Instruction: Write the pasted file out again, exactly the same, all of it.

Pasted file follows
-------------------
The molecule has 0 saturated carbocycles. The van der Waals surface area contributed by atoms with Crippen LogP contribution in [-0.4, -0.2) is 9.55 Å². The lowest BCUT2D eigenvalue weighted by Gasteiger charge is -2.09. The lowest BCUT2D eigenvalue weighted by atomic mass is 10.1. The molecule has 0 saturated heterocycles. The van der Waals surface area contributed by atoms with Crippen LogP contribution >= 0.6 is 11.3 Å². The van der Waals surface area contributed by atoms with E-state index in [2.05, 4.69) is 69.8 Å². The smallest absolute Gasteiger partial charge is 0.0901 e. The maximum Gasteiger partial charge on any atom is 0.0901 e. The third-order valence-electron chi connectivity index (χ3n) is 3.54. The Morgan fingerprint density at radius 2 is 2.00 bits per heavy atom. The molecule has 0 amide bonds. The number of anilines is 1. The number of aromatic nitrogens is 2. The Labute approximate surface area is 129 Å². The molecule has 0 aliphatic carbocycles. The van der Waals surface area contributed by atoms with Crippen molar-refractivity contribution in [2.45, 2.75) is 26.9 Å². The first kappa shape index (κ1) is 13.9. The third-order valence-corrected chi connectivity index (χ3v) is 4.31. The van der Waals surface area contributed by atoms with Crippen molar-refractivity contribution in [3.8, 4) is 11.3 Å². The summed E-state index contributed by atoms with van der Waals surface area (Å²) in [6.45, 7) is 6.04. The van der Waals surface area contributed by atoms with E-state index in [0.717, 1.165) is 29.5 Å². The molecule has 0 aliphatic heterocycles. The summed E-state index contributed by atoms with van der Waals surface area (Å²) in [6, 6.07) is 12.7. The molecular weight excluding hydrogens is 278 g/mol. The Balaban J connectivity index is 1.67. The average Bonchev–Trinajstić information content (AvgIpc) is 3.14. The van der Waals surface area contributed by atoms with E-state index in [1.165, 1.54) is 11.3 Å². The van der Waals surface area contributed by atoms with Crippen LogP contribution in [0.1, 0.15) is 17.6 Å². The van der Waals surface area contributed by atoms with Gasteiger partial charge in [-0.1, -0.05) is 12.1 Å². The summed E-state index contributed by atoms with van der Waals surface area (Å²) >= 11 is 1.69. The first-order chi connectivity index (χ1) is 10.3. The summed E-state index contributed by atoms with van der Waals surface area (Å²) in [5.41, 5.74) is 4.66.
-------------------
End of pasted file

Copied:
The molecule has 0 saturated carbocycles. The van der Waals surface area contributed by atoms with Crippen LogP contribution in [-0.4, -0.2) is 9.55 Å². The lowest BCUT2D eigenvalue weighted by Gasteiger charge is -2.09. The lowest BCUT2D eigenvalue weighted by atomic mass is 10.1. The molecule has 0 saturated heterocycles. The van der Waals surface area contributed by atoms with Crippen LogP contribution >= 0.6 is 11.3 Å². The van der Waals surface area contributed by atoms with E-state index in [2.05, 4.69) is 69.8 Å². The smallest absolute Gasteiger partial charge is 0.0901 e. The maximum Gasteiger partial charge on any atom is 0.0901 e. The third-order valence-electron chi connectivity index (χ3n) is 3.54. The Morgan fingerprint density at radius 2 is 2.00 bits per heavy atom. The molecule has 0 amide bonds. The number of anilines is 1. The number of aromatic nitrogens is 2. The Labute approximate surface area is 129 Å². The molecule has 0 aliphatic carbocycles. The van der Waals surface area contributed by atoms with Crippen molar-refractivity contribution in [2.45, 2.75) is 26.9 Å². The first kappa shape index (κ1) is 13.9. The third-order valence-corrected chi connectivity index (χ3v) is 4.31. The van der Waals surface area contributed by atoms with Crippen molar-refractivity contribution in [3.8, 4) is 11.3 Å². The summed E-state index contributed by atoms with van der Waals surface area (Å²) in [6.45, 7) is 6.04. The van der Waals surface area contributed by atoms with E-state index in [0.717, 1.165) is 29.5 Å². The molecule has 0 aliphatic heterocycles. The summed E-state index contributed by atoms with van der Waals surface area (Å²) in [6, 6.07) is 12.7. The molecular weight excluding hydrogens is 278 g/mol. The Balaban J connectivity index is 1.67. The average Bonchev–Trinajstić information content (AvgIpc) is 3.14. The van der Waals surface area contributed by atoms with E-state index in [1.165, 1.54) is 11.3 Å². The van der Waals surface area contributed by atoms with Crippen LogP contribution in [0.1, 0.15) is 17.6 Å². The van der Waals surface area contributed by atoms with Gasteiger partial charge in [-0.1, -0.05) is 12.1 Å². The summed E-state index contributed by atoms with van der Waals surface area (Å²) >= 11 is 1.69. The first-order chi connectivity index (χ1) is 10.3. The summed E-state index contributed by atoms with van der Waals surface area (Å²) in [5.41, 5.74) is 4.66.